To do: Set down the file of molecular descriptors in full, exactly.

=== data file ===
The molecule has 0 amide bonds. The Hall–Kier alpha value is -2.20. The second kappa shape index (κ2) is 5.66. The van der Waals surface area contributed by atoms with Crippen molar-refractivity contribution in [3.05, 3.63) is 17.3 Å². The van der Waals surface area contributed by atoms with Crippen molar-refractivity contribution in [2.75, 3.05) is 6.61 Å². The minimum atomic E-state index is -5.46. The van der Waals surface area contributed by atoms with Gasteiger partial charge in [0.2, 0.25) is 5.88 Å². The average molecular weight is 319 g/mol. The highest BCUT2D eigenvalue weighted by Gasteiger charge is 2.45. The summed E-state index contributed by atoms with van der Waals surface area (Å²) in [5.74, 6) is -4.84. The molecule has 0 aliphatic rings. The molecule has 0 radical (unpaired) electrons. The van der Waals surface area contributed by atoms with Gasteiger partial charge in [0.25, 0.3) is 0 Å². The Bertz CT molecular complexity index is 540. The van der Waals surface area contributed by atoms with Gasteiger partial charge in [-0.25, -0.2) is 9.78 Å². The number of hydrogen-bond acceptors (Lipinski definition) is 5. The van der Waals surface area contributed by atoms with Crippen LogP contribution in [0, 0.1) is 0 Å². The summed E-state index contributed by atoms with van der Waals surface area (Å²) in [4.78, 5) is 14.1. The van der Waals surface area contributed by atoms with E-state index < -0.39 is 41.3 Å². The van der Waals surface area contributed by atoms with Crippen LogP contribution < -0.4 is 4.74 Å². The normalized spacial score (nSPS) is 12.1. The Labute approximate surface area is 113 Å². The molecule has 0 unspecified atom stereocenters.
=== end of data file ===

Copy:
The molecule has 0 amide bonds. The Hall–Kier alpha value is -2.20. The second kappa shape index (κ2) is 5.66. The van der Waals surface area contributed by atoms with Crippen molar-refractivity contribution in [3.05, 3.63) is 17.3 Å². The van der Waals surface area contributed by atoms with Crippen molar-refractivity contribution in [2.75, 3.05) is 6.61 Å². The minimum atomic E-state index is -5.46. The van der Waals surface area contributed by atoms with Gasteiger partial charge in [0.2, 0.25) is 5.88 Å². The average molecular weight is 319 g/mol. The highest BCUT2D eigenvalue weighted by Gasteiger charge is 2.45. The summed E-state index contributed by atoms with van der Waals surface area (Å²) in [5.74, 6) is -4.84. The molecule has 0 aliphatic rings. The molecule has 0 radical (unpaired) electrons. The van der Waals surface area contributed by atoms with Gasteiger partial charge in [0.25, 0.3) is 0 Å². The Bertz CT molecular complexity index is 540. The van der Waals surface area contributed by atoms with Gasteiger partial charge in [-0.25, -0.2) is 9.78 Å². The number of hydrogen-bond acceptors (Lipinski definition) is 5. The van der Waals surface area contributed by atoms with Crippen LogP contribution in [0, 0.1) is 0 Å². The summed E-state index contributed by atoms with van der Waals surface area (Å²) in [4.78, 5) is 14.1. The van der Waals surface area contributed by atoms with E-state index < -0.39 is 41.3 Å². The van der Waals surface area contributed by atoms with Crippen LogP contribution < -0.4 is 4.74 Å². The normalized spacial score (nSPS) is 12.1. The Labute approximate surface area is 113 Å². The molecule has 0 unspecified atom stereocenters.